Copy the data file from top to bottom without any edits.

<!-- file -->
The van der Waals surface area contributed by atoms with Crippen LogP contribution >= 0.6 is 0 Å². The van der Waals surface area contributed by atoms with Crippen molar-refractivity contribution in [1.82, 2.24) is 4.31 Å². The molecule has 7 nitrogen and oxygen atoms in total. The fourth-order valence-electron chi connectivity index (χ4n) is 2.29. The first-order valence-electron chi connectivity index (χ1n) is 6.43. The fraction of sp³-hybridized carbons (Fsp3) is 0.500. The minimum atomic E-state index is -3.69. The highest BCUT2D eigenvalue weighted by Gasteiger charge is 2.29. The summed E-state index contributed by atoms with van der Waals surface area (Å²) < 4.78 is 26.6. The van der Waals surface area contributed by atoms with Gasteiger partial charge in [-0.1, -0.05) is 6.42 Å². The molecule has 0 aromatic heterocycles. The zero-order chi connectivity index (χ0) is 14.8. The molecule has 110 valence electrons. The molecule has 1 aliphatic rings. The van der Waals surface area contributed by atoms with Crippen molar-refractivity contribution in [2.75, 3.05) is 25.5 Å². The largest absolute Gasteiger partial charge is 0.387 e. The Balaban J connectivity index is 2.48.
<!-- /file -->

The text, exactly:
The van der Waals surface area contributed by atoms with Crippen LogP contribution >= 0.6 is 0 Å². The van der Waals surface area contributed by atoms with Crippen molar-refractivity contribution in [1.82, 2.24) is 4.31 Å². The molecule has 7 nitrogen and oxygen atoms in total. The fourth-order valence-electron chi connectivity index (χ4n) is 2.29. The first-order valence-electron chi connectivity index (χ1n) is 6.43. The fraction of sp³-hybridized carbons (Fsp3) is 0.500. The minimum atomic E-state index is -3.69. The highest BCUT2D eigenvalue weighted by Gasteiger charge is 2.29. The summed E-state index contributed by atoms with van der Waals surface area (Å²) < 4.78 is 26.6. The van der Waals surface area contributed by atoms with Gasteiger partial charge in [-0.1, -0.05) is 6.42 Å². The molecule has 0 aromatic heterocycles. The zero-order chi connectivity index (χ0) is 14.8. The molecule has 110 valence electrons. The molecule has 1 aliphatic rings. The van der Waals surface area contributed by atoms with Crippen molar-refractivity contribution in [2.75, 3.05) is 25.5 Å². The largest absolute Gasteiger partial charge is 0.387 e. The Balaban J connectivity index is 2.48.